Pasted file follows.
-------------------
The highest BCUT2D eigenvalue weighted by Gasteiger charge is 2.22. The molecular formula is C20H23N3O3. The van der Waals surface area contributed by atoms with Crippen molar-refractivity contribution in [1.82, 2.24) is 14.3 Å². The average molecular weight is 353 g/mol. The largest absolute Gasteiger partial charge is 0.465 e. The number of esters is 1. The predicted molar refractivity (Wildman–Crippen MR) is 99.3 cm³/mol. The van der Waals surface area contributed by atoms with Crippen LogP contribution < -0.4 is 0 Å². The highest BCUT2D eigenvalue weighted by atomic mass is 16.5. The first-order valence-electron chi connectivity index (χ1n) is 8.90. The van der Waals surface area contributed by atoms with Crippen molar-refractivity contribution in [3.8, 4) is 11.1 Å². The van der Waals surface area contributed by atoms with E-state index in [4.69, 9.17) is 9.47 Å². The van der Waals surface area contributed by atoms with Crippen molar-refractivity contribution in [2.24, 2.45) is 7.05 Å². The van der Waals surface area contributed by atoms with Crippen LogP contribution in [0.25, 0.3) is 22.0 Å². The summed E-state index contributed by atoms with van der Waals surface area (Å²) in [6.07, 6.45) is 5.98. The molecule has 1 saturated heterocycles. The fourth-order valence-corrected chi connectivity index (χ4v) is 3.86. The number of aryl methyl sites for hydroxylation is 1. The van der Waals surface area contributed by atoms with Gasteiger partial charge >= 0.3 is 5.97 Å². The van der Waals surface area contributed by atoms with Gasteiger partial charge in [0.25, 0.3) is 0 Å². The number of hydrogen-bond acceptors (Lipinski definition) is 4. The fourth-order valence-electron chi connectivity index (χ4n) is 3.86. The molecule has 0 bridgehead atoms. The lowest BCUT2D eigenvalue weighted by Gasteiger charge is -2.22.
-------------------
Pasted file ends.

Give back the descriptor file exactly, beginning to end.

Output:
The highest BCUT2D eigenvalue weighted by Gasteiger charge is 2.22. The molecular formula is C20H23N3O3. The van der Waals surface area contributed by atoms with Crippen molar-refractivity contribution in [1.82, 2.24) is 14.3 Å². The average molecular weight is 353 g/mol. The largest absolute Gasteiger partial charge is 0.465 e. The number of esters is 1. The predicted molar refractivity (Wildman–Crippen MR) is 99.3 cm³/mol. The van der Waals surface area contributed by atoms with Crippen LogP contribution < -0.4 is 0 Å². The highest BCUT2D eigenvalue weighted by atomic mass is 16.5. The first-order valence-electron chi connectivity index (χ1n) is 8.90. The van der Waals surface area contributed by atoms with Crippen molar-refractivity contribution in [3.8, 4) is 11.1 Å². The van der Waals surface area contributed by atoms with E-state index in [4.69, 9.17) is 9.47 Å². The van der Waals surface area contributed by atoms with Crippen molar-refractivity contribution in [2.24, 2.45) is 7.05 Å². The van der Waals surface area contributed by atoms with Crippen LogP contribution in [0.25, 0.3) is 22.0 Å². The summed E-state index contributed by atoms with van der Waals surface area (Å²) in [6.07, 6.45) is 5.98. The molecule has 1 saturated heterocycles. The fourth-order valence-corrected chi connectivity index (χ4v) is 3.86. The number of aryl methyl sites for hydroxylation is 1. The van der Waals surface area contributed by atoms with Gasteiger partial charge >= 0.3 is 5.97 Å². The van der Waals surface area contributed by atoms with Gasteiger partial charge in [0.25, 0.3) is 0 Å². The number of hydrogen-bond acceptors (Lipinski definition) is 4. The fourth-order valence-electron chi connectivity index (χ4n) is 3.86. The molecule has 0 bridgehead atoms. The lowest BCUT2D eigenvalue weighted by Gasteiger charge is -2.22.